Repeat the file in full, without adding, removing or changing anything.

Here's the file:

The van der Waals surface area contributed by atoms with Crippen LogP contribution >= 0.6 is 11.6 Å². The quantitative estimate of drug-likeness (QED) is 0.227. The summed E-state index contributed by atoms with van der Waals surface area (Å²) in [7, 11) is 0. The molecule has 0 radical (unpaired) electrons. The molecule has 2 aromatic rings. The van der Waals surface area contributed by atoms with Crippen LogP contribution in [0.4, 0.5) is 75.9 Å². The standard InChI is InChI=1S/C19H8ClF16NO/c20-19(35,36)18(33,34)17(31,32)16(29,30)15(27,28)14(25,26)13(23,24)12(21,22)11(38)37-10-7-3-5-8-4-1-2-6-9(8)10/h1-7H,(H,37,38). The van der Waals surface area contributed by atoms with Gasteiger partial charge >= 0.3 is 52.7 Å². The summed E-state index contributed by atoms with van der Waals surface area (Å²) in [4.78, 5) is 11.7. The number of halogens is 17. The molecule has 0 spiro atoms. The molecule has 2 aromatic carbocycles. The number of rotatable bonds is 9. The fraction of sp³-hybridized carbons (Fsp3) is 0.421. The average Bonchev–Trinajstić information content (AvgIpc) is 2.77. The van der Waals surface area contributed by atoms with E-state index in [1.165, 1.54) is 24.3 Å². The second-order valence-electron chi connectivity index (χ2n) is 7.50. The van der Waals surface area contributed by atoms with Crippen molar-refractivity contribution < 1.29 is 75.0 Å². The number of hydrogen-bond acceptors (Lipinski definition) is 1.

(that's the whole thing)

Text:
The van der Waals surface area contributed by atoms with Crippen LogP contribution >= 0.6 is 11.6 Å². The quantitative estimate of drug-likeness (QED) is 0.227. The summed E-state index contributed by atoms with van der Waals surface area (Å²) in [7, 11) is 0. The molecule has 0 radical (unpaired) electrons. The molecule has 2 aromatic rings. The van der Waals surface area contributed by atoms with Crippen LogP contribution in [0.4, 0.5) is 75.9 Å². The standard InChI is InChI=1S/C19H8ClF16NO/c20-19(35,36)18(33,34)17(31,32)16(29,30)15(27,28)14(25,26)13(23,24)12(21,22)11(38)37-10-7-3-5-8-4-1-2-6-9(8)10/h1-7H,(H,37,38). The van der Waals surface area contributed by atoms with Gasteiger partial charge >= 0.3 is 52.7 Å². The summed E-state index contributed by atoms with van der Waals surface area (Å²) in [4.78, 5) is 11.7. The number of halogens is 17. The molecule has 0 spiro atoms. The molecule has 2 aromatic carbocycles. The number of rotatable bonds is 9. The fraction of sp³-hybridized carbons (Fsp3) is 0.421. The average Bonchev–Trinajstić information content (AvgIpc) is 2.77. The van der Waals surface area contributed by atoms with E-state index in [1.165, 1.54) is 24.3 Å². The second-order valence-electron chi connectivity index (χ2n) is 7.50. The van der Waals surface area contributed by atoms with Crippen molar-refractivity contribution < 1.29 is 75.0 Å². The number of hydrogen-bond acceptors (Lipinski definition) is 1.